The EAC will establish a regional central bank this year


The EAC will establish a regional central bank this year


(From left) East African Community (EAC) Secretary General Dr Peter Mutuku Mathuki and East African Court of Justice (EACJ) President Nestor Kayobera attending the EAC retreat at Maanzoni Lodge, Machakos County on January 12, 2023. PHOTO | EVANS HABIL | NMG

A decision to establish the East African Monetary Institute — the Central Bank of East Africa — will be made this year, a key institution needed to implement the single currency regime.

EAC Secretary General Dr Peter Mathuki said the Council of Ministers is expected to plan the location of EAMI this year.

In the recent past, member states have scrambled to host EAMI, each trying to capitalize on its huge potential to attract foreign capital and become the region’s financial hub.

READ: Kenya, Tanzania resolve 23 trade barriers after Samia’s visit

“The EAMI will be established this year which will allow us to harmonize the fiscal and monetary policies of the member countries, and then in about three years we will have a common currency,” he told reporters last week.

A single currency will facilitate business and the movement of people within the region, thereby achieving the bloc’s goal of becoming what it was envisioned in the Common Market Protocol.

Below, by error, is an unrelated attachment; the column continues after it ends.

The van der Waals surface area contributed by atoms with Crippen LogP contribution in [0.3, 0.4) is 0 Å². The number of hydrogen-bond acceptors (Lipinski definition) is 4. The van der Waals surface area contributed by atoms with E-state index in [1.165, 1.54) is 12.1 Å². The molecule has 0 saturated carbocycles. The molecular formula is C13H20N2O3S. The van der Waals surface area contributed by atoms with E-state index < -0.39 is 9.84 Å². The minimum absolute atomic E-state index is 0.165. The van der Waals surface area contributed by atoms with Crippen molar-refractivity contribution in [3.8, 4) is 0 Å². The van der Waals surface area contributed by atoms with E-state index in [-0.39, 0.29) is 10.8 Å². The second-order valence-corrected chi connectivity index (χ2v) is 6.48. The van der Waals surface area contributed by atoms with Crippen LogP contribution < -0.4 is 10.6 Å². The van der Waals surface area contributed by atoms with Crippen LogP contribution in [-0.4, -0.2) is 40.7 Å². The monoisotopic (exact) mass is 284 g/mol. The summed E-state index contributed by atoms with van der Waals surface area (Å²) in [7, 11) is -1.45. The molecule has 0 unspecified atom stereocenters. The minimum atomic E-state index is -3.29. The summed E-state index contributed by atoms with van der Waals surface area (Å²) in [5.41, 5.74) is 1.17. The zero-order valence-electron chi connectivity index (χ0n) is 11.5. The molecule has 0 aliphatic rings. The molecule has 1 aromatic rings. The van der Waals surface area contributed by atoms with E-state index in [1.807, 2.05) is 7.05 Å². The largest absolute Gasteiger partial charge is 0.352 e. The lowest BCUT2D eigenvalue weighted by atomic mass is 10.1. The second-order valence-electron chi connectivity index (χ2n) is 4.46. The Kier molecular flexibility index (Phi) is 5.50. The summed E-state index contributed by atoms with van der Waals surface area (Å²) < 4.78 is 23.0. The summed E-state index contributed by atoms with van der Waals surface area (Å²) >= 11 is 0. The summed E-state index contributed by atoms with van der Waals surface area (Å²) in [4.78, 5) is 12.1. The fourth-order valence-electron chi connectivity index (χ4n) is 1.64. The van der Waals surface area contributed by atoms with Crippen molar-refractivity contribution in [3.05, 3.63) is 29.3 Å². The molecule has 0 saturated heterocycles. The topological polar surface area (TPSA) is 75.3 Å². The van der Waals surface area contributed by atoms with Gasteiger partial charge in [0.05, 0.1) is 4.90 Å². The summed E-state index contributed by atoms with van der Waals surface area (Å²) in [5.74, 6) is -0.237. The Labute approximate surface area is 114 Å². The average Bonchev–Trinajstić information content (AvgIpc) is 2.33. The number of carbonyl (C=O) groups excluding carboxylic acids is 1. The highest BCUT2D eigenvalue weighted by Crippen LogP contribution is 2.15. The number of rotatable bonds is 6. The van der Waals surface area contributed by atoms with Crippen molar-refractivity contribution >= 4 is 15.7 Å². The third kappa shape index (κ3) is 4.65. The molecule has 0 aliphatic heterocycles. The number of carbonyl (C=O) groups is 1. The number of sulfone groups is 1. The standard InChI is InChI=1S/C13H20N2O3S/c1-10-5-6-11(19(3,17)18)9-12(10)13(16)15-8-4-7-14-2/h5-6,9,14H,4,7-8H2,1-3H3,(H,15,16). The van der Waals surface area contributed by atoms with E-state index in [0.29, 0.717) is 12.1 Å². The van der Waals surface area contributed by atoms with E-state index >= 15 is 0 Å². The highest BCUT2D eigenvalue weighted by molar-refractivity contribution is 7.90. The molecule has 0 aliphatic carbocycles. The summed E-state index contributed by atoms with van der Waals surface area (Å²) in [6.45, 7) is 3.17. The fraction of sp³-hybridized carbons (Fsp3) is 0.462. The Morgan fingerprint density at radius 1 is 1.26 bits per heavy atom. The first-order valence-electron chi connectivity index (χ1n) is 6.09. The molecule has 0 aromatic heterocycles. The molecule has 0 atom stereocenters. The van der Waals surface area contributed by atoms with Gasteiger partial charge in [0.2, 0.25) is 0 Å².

The EAC has a total population of 300 million, with investors from all over the world able to profit from the market and thus have access to the population of the entire continent.

The common currency marks the third pillar of EAC integration after the establishment of the customs union and the common market protocol that deepened cooperation among the partner states.

Statistics from the EAC Secretariat show that intra-regional trade within the regional bloc is on an upward trajectory, reaching USD 10.17 billion by September 2022.

dr. Mathuki attributed the growth in intra-regional trade to political goodwill among members of the EAC Heads of State Summit and the easing of Covid-19 restrictions in the region, among others.

He said the high-level talks between the heads of state had contributed to the removal of a number of non-tariff barriers (NTBs) that were hampering trade within the region.

“Since 2007, 257 non-tariff barriers have been cumulatively resolved. This is in line with the bloc’s aim to increase the volume of intra-regional trade,” Dr Mathuki said.

In just under two years since President Samia Suluhu came to power, Tanzania’s ties with Kenya have thawed and trade between Nairobi and Dar es Salaam has crossed the Sh100 billion mark for the first time.

The two neighbors also resolved 23 restrictive regulations that impeded trade between them, bringing cumulative non-tariff barriers to 257.

The EAC is made up of seven member states, with the latest member being the Democratic Republic of the Congo, which joined in March last year, adding its population of more than 90 million to the regional trading bloc.

READ: Efficient logistics are key to a more connected, diverse EAC market

DRC, a mineral-rich country, has already established trade ties with most EAC member states through bilateral agreements and at the multilateral level where it is linked to the Southern African Development Community (SADC) of which Tanzania is a member.

On peace and security, the Secretary-General said the EAC wanted to stabilize the eastern region of the Democratic Republic of Congo, a process he said required a political solution to be secured by heads of state.

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